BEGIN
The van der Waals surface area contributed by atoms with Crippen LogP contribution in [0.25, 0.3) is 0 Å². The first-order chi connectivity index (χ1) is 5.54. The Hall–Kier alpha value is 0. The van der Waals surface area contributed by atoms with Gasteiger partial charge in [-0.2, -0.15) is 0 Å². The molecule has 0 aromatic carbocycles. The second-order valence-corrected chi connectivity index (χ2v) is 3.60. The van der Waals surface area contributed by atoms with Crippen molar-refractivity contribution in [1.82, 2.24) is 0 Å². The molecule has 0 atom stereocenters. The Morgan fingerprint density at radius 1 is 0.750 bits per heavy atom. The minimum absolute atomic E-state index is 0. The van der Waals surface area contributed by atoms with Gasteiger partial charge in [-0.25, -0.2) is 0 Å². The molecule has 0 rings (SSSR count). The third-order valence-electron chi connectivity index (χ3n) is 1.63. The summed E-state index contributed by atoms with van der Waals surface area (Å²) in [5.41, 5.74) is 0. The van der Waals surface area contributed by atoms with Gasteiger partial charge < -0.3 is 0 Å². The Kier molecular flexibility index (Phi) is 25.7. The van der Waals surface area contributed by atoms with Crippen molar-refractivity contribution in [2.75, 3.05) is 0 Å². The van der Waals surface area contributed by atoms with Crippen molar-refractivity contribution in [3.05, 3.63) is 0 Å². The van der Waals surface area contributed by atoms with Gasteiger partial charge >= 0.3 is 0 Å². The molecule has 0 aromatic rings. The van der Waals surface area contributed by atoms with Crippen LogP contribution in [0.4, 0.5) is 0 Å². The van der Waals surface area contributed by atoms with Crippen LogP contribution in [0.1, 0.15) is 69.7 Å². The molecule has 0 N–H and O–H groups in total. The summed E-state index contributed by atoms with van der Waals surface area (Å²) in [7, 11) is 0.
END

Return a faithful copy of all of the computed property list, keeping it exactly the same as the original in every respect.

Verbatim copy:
The van der Waals surface area contributed by atoms with Crippen LogP contribution in [0.25, 0.3) is 0 Å². The first-order chi connectivity index (χ1) is 5.54. The Hall–Kier alpha value is 0. The van der Waals surface area contributed by atoms with Gasteiger partial charge in [-0.2, -0.15) is 0 Å². The molecule has 0 aromatic carbocycles. The second-order valence-corrected chi connectivity index (χ2v) is 3.60. The van der Waals surface area contributed by atoms with Crippen molar-refractivity contribution in [1.82, 2.24) is 0 Å². The molecule has 0 atom stereocenters. The Morgan fingerprint density at radius 1 is 0.750 bits per heavy atom. The minimum absolute atomic E-state index is 0. The van der Waals surface area contributed by atoms with Gasteiger partial charge in [-0.25, -0.2) is 0 Å². The molecule has 0 rings (SSSR count). The third-order valence-electron chi connectivity index (χ3n) is 1.63. The summed E-state index contributed by atoms with van der Waals surface area (Å²) in [5.41, 5.74) is 0. The van der Waals surface area contributed by atoms with Gasteiger partial charge < -0.3 is 0 Å². The Kier molecular flexibility index (Phi) is 25.7. The van der Waals surface area contributed by atoms with Crippen molar-refractivity contribution in [2.75, 3.05) is 0 Å². The van der Waals surface area contributed by atoms with Crippen molar-refractivity contribution in [3.05, 3.63) is 0 Å². The van der Waals surface area contributed by atoms with Gasteiger partial charge >= 0.3 is 0 Å². The molecule has 0 aromatic rings. The van der Waals surface area contributed by atoms with Crippen LogP contribution in [0.4, 0.5) is 0 Å². The van der Waals surface area contributed by atoms with Crippen LogP contribution in [0.1, 0.15) is 69.7 Å². The molecule has 0 N–H and O–H groups in total. The summed E-state index contributed by atoms with van der Waals surface area (Å²) in [7, 11) is 0.